Dir.: Luis Bunuel; Cast: Simone Signoret, Charles Vanel, George Marchal, Michel Piccoli, Michele Girardon, Jorge Martinez; France/Mexico 1956, 104 min.
Filmed completely on location in Mexico, the film version of Jose-Andre Lacour’s novel – with additional dialogue by Raymond Queneau – was an expensive production, shot in Eastman Colour and with echoes of Herzog’s Aguirre. Bunuel never attempted to shoot a pure adventure film, but stayed true to himself in relying heavily on religious symbolism and surrealism.
In an unnamed South American country, the adventurer Chark (Marchal) is accused of a bank robbery, but the real reason for his arrest is his support for the miners, who are digging for gold. After Captain Ferrero (Martinez) has successfully suppressed the uprising, the survivors take a ship and escape to Brazil. There are Father Lizardi (Michel Piccoli in his debut), the ageing miner Castin (Vanel) and his deaf-mute daughter Maria (Girardon and the prostitute Djin (Signoret). In the jungle (the titular garden of Eden), they stumble about a plane, which has crashed, full of gourmet food and other luxury items. Father Lizardi is excited, and thanks God for the discovery, but is reminded that around fifty people had died. In spite of this reprieve, the group soon develops a sort of madness, two members are shot: everyone, who had plans for the future will die, only the most innocent will survive.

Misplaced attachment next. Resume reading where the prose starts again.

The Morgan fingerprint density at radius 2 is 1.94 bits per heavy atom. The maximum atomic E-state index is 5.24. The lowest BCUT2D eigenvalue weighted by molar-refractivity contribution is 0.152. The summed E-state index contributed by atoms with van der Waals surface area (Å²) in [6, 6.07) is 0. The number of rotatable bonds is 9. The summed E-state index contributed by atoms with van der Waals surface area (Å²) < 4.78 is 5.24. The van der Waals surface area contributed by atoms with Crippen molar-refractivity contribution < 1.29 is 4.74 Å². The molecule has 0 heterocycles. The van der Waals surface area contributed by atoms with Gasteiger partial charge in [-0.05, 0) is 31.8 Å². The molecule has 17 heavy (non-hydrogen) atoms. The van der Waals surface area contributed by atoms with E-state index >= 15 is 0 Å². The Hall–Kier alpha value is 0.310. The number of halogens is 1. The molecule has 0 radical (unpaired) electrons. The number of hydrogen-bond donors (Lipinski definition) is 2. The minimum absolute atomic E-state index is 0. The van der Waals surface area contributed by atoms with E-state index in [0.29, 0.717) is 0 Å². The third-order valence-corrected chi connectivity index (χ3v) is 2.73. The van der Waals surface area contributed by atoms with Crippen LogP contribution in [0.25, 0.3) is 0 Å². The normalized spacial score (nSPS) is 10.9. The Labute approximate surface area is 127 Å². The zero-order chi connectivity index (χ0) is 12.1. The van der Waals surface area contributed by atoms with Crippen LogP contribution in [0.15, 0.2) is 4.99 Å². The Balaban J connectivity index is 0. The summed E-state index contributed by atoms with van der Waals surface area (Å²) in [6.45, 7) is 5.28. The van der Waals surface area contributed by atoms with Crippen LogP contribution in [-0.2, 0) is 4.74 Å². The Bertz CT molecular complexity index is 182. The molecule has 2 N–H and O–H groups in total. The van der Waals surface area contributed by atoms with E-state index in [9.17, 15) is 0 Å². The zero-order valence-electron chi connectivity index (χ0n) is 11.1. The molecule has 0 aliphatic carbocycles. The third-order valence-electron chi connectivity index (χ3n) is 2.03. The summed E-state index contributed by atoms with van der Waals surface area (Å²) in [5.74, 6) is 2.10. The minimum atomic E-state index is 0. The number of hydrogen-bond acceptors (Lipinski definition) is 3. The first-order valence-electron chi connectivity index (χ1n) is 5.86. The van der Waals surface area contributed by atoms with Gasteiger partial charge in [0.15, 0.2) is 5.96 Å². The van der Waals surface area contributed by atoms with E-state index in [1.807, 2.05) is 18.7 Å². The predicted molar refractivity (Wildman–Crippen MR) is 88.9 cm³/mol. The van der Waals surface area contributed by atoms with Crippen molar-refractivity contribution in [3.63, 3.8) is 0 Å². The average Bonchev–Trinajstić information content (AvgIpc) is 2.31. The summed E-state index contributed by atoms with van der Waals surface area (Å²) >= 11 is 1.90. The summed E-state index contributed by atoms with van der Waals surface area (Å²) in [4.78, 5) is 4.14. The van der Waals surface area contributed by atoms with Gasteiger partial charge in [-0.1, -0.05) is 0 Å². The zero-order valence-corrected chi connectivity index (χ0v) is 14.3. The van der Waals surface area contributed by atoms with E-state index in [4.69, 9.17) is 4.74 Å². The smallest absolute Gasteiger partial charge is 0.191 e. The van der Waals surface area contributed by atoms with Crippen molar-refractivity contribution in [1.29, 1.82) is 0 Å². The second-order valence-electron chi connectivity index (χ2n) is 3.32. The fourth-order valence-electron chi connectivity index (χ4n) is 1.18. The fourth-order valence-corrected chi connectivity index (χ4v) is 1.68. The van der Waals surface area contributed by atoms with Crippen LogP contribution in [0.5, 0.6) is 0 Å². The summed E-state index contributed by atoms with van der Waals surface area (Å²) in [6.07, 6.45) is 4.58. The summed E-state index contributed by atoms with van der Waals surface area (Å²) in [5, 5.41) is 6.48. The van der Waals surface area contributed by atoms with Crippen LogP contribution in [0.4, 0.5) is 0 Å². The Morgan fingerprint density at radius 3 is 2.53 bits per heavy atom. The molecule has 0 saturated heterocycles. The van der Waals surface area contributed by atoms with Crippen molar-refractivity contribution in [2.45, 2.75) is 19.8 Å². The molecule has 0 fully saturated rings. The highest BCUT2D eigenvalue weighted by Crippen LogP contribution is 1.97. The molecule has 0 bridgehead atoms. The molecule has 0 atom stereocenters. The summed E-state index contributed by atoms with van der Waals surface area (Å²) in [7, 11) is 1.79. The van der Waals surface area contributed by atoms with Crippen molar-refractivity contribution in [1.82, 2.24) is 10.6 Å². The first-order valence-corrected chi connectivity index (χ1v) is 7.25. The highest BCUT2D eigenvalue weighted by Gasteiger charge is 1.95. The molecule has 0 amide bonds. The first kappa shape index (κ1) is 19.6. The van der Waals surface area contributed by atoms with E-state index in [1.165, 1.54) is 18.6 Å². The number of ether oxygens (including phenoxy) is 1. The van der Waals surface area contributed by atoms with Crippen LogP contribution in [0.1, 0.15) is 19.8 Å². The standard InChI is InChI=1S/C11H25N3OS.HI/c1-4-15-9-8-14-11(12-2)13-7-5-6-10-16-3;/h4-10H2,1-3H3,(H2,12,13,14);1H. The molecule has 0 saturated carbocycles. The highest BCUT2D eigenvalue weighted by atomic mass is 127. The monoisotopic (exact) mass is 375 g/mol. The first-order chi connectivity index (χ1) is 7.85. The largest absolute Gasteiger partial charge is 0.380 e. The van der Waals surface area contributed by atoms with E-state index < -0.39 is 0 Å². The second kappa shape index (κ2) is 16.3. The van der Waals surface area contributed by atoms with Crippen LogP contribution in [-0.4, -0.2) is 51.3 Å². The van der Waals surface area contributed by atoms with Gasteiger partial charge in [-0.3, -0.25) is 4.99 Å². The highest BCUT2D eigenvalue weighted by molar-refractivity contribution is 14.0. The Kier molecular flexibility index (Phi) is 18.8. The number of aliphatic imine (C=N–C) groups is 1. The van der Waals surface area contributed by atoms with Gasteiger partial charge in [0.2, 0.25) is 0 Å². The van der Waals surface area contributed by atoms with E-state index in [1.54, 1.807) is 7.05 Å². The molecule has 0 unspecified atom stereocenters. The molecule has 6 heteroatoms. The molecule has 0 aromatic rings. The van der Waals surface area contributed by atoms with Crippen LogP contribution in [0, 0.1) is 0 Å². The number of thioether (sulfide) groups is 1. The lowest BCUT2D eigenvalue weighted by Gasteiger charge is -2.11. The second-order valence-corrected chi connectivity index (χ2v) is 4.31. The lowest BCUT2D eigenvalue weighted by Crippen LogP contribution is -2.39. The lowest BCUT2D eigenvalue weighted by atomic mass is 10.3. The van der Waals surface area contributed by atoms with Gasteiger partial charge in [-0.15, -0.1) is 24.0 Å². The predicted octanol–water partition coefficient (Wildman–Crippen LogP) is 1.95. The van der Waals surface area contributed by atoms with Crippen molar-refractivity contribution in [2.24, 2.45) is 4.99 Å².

Bunuel, who also had a hand in the adaption of the novel, began the film with a revolution, a storybook event, which is quickly put down. In the second part, religion and madness (Bunuel’s favourite topics) take over. Symbolism is also present: after the fugitives have killed a large python, they want to eat it, but suddenly, it seems, that the beast is still alive – the humans nearly flee the scene, whilst an army of ants attacks the python. Death in the Garden is a sort of halfway house in Bunuel’s development as a filmmaker: it is the link between his Mexican phase of commercially orientated relationship films like La hija del Engano (1951) and masterpieces like Viridiana (1961). The images of Jorge Stahl jr, (Garden of Evil) who shot 176 films in a long career, are breathtaking, the use of early colour film is masterful, and the jungle scenes are seriously creepy. Signoret dominates the proceedings, even though she was homesick for France and her husband Yves Montand, and Bunuel had to coax her every day into staying on board. DEATH IN THE GARDEN has all the hallmarks of the subversiveness of Bunuel’s early work and the “organised anarchism” of his later period. But apart from this, it is also extremely enjoyable to watch. AS
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